Rangers manager resigns after 11-17 start
Updated: Friday May 04, 2001 11:42 PM
ARLINGTON, Texas (AP) -- Johnny Oates resigned Friday as manager of the Texas Rangers, saying he was unable to turn around a team off to its worst start since 1985 despite signing Alex Rodriguez to the richest contract in sports history.
"This is not something I wanted to do, but I wrestled with the decision," said Oates, who was in his seventh season. "It will be a lot easier to get a new voice in the clubhouse than new players."
Oates was replaced for the remainder of the season by Jerry Narron.
The Rangers got several new players during the offseason, including Rodriguez for $252 million over 10 years, and free agents Andres Galarrage and Ken Caminiti. That hasn't been enough to make them a winning team.
Texas was 11-17 and 11 games behind Seattle in the AL West going into Friday night's game against the Chicago White Sox. While the Rangers were near the lead in every offensive category, their pitching staff was the worst in the majors with a 6.72 ERA.
In a meeting with general manager Doug Melvin after Thursday's 9-4 loss to Detroit, the Rangers' fifth straight defeat, Oates said he had done everything he could to turn things around. The longtime friends made a mutual decision that it was time for a change.
"When he made the decision, he was relieved," Melvin said. "All of us had looked for answers, all of us had talked to players trying to figure it out. There are no easy answers."
Oates and Melvin reached the decision a day before they were to meet with owner Tom Hicks for their monthly evaluation of the team. Hicks attended Thursday's game instead of going to St. Louis to watch the Dallas Stars, which he also owns, play what turned out to be their final playoff game.
Hicks, who had warned that Oates' job could be in jeopardy if the team didn't play better, said he had struggled over what to say during a meeting that was never necessary.
"I knew in my gut where we are," Hicks said. "Everybody in this room has figured out the same thing. Johnny figured it out too."
"I'm as disappointed as anybody. This will be hopefully the start to getting our intangibles to work."
Hicks said the most pressing question he planned to ask Oates, who led the Rangers to their only three postseason appearances, was if he had lost control of the team.
Last week in Cleveland, All-Star catcher Ivan Rodriguez apparently became upset at Oates for questioning the severity of an injury. Rodriguez has since gone on the 15-day disabled list for a bruised left heel.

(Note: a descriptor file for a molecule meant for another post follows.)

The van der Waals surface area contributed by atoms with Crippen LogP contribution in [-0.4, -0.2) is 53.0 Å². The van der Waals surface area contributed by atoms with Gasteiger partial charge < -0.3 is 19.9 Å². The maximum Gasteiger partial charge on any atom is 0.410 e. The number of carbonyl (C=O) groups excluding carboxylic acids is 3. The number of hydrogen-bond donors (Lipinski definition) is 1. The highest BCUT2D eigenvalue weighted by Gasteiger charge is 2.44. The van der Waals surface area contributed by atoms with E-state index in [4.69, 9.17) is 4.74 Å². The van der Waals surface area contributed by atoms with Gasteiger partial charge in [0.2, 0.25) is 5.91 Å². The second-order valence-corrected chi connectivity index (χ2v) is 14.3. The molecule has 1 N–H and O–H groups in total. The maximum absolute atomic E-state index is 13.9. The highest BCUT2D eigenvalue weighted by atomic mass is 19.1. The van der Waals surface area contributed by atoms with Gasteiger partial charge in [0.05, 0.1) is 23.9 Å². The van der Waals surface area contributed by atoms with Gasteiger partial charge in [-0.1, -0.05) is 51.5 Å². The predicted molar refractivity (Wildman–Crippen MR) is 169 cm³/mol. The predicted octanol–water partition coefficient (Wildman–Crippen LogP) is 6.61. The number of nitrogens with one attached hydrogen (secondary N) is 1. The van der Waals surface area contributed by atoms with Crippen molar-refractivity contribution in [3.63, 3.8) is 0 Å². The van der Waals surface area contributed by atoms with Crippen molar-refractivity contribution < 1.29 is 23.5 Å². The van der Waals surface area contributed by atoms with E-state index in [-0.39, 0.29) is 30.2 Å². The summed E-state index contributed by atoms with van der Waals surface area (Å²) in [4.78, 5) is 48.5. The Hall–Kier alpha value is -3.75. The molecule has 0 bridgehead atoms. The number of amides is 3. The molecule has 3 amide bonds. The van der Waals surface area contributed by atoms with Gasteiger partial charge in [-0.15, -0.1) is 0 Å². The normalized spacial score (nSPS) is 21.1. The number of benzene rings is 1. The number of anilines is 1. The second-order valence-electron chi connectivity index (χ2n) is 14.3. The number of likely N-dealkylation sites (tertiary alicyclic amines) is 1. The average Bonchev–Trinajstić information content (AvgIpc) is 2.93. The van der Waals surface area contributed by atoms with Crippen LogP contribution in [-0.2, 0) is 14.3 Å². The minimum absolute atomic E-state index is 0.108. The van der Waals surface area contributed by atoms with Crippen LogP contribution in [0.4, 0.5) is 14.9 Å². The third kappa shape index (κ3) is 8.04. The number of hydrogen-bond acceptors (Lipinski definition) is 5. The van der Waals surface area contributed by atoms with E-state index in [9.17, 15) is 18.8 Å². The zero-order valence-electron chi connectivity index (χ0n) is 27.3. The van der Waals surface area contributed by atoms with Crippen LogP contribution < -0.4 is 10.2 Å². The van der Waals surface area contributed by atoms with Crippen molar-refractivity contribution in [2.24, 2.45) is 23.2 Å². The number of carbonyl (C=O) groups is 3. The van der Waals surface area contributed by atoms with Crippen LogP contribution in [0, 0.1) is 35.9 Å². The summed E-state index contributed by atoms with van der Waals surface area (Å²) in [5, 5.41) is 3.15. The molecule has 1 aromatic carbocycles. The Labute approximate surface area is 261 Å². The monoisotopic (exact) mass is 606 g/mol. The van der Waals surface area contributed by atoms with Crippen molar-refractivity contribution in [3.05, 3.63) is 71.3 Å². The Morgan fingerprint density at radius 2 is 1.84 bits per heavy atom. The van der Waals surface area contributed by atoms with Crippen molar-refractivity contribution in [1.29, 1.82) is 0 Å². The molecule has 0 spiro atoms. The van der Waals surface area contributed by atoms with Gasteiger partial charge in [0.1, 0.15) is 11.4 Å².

Oates said that before a game April 24, the first of his final road trip, he said a prayer asking to know by May 23 whether he should keep his job. He decided to resign following a 9-4 loss to Detroit on Thursday.
"I told Johnny `I would like to talk you out of it,' but inside in my heart I felt maybe it was the right time," Melvin said.
Melvin said he and Narron will meet over the next few days to evaluate coaching staff and roster "as we look for ways to turn this season around."
The Rangers made the playoffs in 1996, '98 and '99. They faced the eventual world champion New York Yankees each time, winning one game the first year and getting swept the next two times.
Oates was the AL's 1996 co-manager of the year, along with New York's Joe Torre, after leading the Rangers to their first division title. Texas won a team record 95 games in 1999.
"We made some steps, we made some strides," said Oates, who was 506-476 in Texas. "The last couple of years have not been what we envisioned.
"I don't think it's a lack of confidence. It's a lack of production."
Oates warned Narron before Thursday's game to start preparing for a new job.
Like Oates, Narron is a former major-league catcher. He was a minor-league manager in the Orioles' system when Oates added him to his Baltimore staff in 1993.
Narron described his style as one cobbled from his time with Oates and his playing days under Billy Martin, Gene Mauch, John McNamara and Dick Williams.
"We have not played anywhere near where we're capable of playing," Narron said. "It's my job to get guys to achieve and overachieve. I don't know what we're going to change."
Melvin said that when Narron was managing in the minors, he was noticed by longtime major league executive and former manager Birdie Tebbetts.
"He came back one time and said, `That kid you have down there managing Rochester, he reminds me of Walter Alston -- he's quiet, but don't take that quietness for someone who doesn't want to win,'" Melvin said. "I've always kept that in my mind."
The Rangers are the second team to change managers in the first five weeks of the season. Tampa Bay fired Larry Rothschild.